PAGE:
‚ÄúWe are going to learn some terrible and extremely serious lessons here‚ÄĚ
A war against Syria is intended to radically alter the relationships in the Middle East to the detriment of Syria, Iran, China and Russia. Because the interests which are at stake are so large, and because everyone, including organisations such as Hezbollah and Hamas, are armed to the teeth, this conflict has the potential to take on global proportions. Former Secretary General of NATO Jaap de Hoop Scheffer: ‚ÄúWe are going to learn some terrible and extremely serious lessons here.‚ÄĚ What Obama is considering is relatively small-scale, but ‚Äútaking that first step would almost surely lead to other steps that in due course would put American troops on the ground in Syria as a similar process did in Vietnam, Iraq and Afghanistan,‚ÄĚ states Middle East expert William R. Polk correctly. There is a great deal of opposition to military intervention, even in Western military circles, but at this point the forces in favor of an attack are quite strong. And just as with previous wars, opposition efforts are being sidelined by means of emotional arguments. Jon Stewart of the Daily Show discovers a pattern.
Syria and the manufacturing of consent
The debate is now centered on a potentially false accusation concerning the use of chemical weapons. Between 281 and 355 people lost their lives in this attack. Thus far, a total of approximately 100,000 people have been killed in the Syrian conflict. The fact that we are currently focusing on whether or not a red line has been crossed - instead of whether 300 deaths from a chemical attack are worse than 100,000 deaths from conventional weapons, or what the role of the West in the conflict is, or what the underlying objective of the escalation of the conflict is - is te result of what is called framing. The framing is a component of what linguist and critic Noam Chomsky has called themanufacturing of consent. As indicated in previous parts of this DeepJournal series, as well as by research carried out by Anthony Dimaggio, the mainstream media plays a guiding role in this effort. For instance, if you pay close attention, you will notice that when John Kerry and Senator John McCain cite an expert in order to underscore their own argument that the support given to Al Qaida is negligible, it turns out that this source works for both the Syrian lobby and the neoconservative Institute for the Study of Wars. This is a fact that has little effect on the framing and the manufacturing of consent. This is a process that targets the emotions of the public, while the facts tell a completely different story: one that is full of victims and potentially serious consequences for the global economy.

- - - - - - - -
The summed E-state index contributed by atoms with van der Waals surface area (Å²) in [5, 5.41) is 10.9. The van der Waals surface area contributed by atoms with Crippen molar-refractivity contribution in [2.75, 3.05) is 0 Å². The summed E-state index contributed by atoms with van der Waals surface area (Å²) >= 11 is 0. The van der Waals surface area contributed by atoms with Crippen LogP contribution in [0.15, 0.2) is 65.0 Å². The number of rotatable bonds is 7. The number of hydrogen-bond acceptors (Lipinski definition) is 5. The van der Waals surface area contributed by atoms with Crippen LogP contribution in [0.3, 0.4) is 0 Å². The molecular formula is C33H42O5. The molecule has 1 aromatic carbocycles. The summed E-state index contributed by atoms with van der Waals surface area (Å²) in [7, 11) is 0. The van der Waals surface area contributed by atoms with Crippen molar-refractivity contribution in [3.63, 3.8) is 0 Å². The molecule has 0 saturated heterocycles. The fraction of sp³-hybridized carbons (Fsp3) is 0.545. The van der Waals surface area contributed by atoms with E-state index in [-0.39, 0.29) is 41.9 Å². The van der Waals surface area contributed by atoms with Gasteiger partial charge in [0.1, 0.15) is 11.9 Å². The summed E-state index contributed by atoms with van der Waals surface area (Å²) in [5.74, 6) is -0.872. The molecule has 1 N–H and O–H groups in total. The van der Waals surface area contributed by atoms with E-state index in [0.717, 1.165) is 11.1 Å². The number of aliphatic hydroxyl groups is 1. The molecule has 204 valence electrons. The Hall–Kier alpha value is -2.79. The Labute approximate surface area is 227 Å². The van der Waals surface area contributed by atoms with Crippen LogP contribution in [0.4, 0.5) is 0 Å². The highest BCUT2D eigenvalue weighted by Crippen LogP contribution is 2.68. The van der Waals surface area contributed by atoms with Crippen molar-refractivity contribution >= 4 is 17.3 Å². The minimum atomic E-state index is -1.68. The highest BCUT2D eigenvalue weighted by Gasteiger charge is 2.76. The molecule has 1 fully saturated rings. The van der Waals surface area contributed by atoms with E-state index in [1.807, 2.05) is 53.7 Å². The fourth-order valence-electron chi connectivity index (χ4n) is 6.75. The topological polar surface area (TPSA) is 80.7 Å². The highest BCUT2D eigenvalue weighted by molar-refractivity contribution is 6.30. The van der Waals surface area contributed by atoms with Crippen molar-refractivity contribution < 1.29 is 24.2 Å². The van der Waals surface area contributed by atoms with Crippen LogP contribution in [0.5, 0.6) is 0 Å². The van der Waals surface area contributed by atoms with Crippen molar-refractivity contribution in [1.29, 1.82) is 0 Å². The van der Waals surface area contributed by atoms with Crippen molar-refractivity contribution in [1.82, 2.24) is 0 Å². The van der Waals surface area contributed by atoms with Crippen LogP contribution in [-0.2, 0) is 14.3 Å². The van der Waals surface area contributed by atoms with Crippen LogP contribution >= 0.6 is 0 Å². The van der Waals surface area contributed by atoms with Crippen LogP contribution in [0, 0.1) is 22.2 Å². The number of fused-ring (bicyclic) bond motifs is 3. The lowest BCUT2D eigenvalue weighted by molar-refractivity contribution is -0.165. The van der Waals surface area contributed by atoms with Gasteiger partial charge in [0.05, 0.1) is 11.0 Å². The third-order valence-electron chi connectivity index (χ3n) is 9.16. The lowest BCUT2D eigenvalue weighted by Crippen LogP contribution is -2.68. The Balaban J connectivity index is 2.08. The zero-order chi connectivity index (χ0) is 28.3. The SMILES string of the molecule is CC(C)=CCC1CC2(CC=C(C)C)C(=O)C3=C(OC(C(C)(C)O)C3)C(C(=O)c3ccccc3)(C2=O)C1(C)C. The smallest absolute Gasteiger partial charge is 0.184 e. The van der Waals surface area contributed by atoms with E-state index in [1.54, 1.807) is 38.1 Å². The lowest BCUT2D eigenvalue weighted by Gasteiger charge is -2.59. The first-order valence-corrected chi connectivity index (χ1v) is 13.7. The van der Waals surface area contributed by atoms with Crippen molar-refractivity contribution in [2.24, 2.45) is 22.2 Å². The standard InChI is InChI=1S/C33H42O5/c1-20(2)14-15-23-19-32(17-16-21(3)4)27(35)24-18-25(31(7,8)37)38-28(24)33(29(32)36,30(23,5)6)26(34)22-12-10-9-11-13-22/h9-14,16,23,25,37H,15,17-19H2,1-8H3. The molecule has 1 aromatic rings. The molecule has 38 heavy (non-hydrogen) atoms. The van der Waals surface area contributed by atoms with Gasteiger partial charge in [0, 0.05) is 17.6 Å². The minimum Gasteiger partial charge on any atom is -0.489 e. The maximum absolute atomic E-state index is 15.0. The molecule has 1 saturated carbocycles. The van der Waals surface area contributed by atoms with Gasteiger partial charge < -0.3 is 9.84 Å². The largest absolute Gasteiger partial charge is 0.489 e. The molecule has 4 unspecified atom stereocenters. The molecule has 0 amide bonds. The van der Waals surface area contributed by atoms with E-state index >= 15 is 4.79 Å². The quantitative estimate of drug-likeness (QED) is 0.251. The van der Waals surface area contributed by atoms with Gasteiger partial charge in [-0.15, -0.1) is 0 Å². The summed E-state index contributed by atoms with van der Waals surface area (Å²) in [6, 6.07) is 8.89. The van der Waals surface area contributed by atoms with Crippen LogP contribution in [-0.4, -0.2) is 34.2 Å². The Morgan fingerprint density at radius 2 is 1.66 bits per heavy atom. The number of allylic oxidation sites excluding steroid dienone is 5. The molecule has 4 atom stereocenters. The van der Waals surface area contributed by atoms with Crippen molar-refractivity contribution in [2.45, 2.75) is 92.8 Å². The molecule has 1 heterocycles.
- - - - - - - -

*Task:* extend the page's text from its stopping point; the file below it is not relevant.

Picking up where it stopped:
Identifying and publicizing manipulations which are in turn further magnified by the mainstream media is a step in the right direction - a direction which represents more than just the interests of a small group. The next step is to think about ways to change this. The above-mentioned retired General Wesley Clark reflects on possible solutions: ‚ÄúForces of big oil are the most powerful economic forces in the world. If you look at the entire wealth of mankind, the value of oil reserves in the ground is like 170 trillion dollars. It‚Äôs the most valuable commodity as currently priced in the world. You‚Äôre going against people who control those reserves. So this can only be done through a mass movement that overturns the established structure of energy markets. It can‚Äôt be done in a smooth transition.‚ÄĚ